It’s October 2014 and Inter Coach Walter Mazzarri is talking to the Press before a defeat to Fiorentina. “I’d tell you what is happening within the team right now, but whatever I say will be interpreted as an excuse. I have been through this many times before. Believe me the less I say, the better.”
A month later and he was gone, with few bidding him bon voyage. It was the first dismissal of his career. As he prepares to welcome his former club on the Torino bench, there will be no love lost from either side.
In any relationship that ends in tatters, there are two sides to every tale. From Mazzarri’s perspective, the club was not in a good place when he arrived, the ownership and strategy were changing as Erick Thohir was in discussions with Massimo Moratti about buying a 70% stake in the club and from the off it was clear that the new ownership preferred their own man in charge.
It is also true that the players the now 57-year old Coach had to work with at that time were far from elite. Fans of the Nerazzurri still wake up in cold sweats remembering the likes of Hugo Campagnaro, Rene Krhin, Gaby Mundingayi, Ishak Belfodil, Ruben Botta and the infamous Zdravko Kuzmanovic. One could argue that a hybrid of Helenio Herrera and Pep Guardiola would have struggled to get a tune out of these players.
Every corner of San Siro felt colder and greyer in these times, the frustration was everywhere. The man who had set Napoli on their way to becoming what they are today, playing a brand of cavalier football, was now reduced to answering questions on how the Partenopei (on the fixture horizon) might be the nail in his coffin.
In fairness, the appointment had seemed doomed from day one. La Gazzetta Dello Sport had never helped matters, claiming that Mazzarri, whose brief was simply to bring stability to the club after the Andrea Stramaccioni tenure, was a man who divided opinion. They claimed at the time this success at Napoli had been circumstantial and the assembly of players meant that most credible Coaches could have achieved a great deal with them.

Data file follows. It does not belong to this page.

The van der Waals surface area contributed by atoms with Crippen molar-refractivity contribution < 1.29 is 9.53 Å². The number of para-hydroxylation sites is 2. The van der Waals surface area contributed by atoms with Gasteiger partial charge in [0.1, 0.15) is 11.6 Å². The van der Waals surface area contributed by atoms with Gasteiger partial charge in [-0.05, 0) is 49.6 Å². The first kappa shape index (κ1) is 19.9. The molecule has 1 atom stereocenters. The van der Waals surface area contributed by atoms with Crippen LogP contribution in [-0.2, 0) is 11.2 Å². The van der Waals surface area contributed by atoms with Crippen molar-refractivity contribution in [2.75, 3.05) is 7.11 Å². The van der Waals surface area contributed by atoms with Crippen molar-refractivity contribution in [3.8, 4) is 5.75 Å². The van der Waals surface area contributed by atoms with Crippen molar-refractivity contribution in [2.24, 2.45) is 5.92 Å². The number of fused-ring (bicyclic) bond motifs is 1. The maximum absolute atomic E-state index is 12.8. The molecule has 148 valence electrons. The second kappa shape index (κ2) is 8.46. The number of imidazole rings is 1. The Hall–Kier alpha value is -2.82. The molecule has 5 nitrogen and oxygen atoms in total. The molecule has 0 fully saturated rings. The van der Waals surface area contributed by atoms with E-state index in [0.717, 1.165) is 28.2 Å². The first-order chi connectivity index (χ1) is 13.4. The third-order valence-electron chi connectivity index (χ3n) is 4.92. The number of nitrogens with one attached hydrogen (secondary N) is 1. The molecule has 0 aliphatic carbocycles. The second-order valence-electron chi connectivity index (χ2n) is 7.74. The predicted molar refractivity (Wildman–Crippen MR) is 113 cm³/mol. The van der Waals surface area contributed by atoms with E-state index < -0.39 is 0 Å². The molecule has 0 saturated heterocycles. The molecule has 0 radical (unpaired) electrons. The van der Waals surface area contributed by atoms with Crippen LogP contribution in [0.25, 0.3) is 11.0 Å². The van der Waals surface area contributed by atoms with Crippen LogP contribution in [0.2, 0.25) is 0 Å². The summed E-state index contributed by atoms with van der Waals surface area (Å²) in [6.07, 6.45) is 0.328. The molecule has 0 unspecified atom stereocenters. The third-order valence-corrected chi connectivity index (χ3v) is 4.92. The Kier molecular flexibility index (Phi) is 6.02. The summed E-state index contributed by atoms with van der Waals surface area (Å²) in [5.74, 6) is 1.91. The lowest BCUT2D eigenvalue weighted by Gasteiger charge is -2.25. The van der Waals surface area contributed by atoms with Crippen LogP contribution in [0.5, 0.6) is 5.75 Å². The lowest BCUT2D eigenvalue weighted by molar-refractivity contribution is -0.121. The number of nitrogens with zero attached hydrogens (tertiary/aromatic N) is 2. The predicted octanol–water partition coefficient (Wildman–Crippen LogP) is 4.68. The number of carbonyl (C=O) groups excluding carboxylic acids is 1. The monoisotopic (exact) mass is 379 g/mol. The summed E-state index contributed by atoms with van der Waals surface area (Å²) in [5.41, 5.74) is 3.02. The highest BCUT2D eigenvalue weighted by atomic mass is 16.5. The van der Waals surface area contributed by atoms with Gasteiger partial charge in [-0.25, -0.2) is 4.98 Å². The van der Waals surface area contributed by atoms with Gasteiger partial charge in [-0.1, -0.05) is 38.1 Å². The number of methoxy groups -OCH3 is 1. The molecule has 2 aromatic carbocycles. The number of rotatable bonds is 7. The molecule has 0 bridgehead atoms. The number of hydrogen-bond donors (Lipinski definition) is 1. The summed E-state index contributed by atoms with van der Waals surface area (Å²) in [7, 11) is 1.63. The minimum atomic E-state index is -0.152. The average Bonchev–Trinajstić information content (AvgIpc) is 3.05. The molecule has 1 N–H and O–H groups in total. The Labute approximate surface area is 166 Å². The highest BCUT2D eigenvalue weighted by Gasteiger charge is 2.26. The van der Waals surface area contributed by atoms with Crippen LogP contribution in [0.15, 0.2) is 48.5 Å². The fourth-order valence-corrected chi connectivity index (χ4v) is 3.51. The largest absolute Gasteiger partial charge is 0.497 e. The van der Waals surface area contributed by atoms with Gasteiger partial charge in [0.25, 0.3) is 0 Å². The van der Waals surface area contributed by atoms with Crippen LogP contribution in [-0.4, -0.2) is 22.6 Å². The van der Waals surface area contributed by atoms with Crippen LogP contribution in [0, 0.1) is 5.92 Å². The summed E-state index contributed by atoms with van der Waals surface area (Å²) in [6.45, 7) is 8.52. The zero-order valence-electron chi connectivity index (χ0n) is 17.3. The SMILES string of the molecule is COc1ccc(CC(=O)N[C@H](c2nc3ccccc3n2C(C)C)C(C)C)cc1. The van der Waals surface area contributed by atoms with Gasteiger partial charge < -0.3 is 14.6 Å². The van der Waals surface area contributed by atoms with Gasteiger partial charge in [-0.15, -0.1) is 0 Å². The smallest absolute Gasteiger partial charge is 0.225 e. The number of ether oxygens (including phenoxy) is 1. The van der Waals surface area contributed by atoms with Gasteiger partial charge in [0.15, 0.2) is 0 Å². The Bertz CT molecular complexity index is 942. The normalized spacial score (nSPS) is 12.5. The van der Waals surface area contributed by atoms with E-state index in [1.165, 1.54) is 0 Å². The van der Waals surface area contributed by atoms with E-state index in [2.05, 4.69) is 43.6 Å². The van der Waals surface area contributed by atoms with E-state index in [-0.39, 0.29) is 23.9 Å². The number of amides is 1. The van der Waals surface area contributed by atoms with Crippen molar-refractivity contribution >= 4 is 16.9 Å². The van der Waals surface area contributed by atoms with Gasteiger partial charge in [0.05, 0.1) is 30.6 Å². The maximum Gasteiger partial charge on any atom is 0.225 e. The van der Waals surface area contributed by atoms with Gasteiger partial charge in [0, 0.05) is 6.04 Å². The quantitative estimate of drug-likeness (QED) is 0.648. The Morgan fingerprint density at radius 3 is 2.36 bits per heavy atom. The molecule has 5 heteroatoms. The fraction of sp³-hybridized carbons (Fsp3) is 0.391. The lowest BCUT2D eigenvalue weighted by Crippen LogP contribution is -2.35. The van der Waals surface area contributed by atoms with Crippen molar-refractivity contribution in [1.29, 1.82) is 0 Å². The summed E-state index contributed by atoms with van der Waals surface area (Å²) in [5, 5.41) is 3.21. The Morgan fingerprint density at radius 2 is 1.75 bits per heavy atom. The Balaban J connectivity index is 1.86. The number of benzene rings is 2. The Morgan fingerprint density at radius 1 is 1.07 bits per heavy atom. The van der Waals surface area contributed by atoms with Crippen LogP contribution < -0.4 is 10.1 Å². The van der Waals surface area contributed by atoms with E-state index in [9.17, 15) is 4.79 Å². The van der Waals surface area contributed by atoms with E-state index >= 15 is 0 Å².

In fairness to Mazzarri, the Tuscan Coach performed reasonably well under the conditions. They qualified for the Europa League, finishing fifth albeit with a 43.8%-win rate and 15 draws to boot. His away form was also terrible and with one win and a defeat in the Derby Della Madonnina, his mediocre image was being formed. Even so Thohir was patient, as the only form of entertainment seemed to be Dani Osvaldo (both on and off the field), but it was becoming painfully clear that it would take more than Mazzarri’s frantic biting of water bottles on the touch line, yes that happened, to restore Inter to the upper echelons of Champions League football.
In 2014 it all spiralled out of control. Despite a seven-goal thrashing of Sassuolo, defeats to Cagliari and Fiorentina plus horrendous mistakes in the Torino and Palermo games proved damaging. The Coach showed stubbornness to stick with a 3-5-2 formation that clearly wasn’t working. For a man who was so dramatic and vocal on the touchline, it was unbelievable how little the players listened. In the end they parted company and it would be fair to say that Coach, club and fans all breathed a huge sigh of relief.
When Inter travel to Torino this weekend to face Mazzarri, it will give them mixed feelings. They will certainly think that their current situation, ownership, playing squad and relationship between board and Coach are much better than the dark days of 2014. Mazzarri will also be thankful that he is now progressing well with Torino in a better environment, as one only needs to look to Gian Piero Gasperini’s progress with Atalanta these days to release Inter wasn’t a good place to be post-2010.
The reunion will be a cold yet polite one, bad memories exist on both sides. Despite frustrations this season, they can look at their projects and be proud of where they are this term. The lesson of the story is that monumentally bad situations in football are always linked to more than one failing element - and nothing good comes from starting Zdravko Kuzmanovic.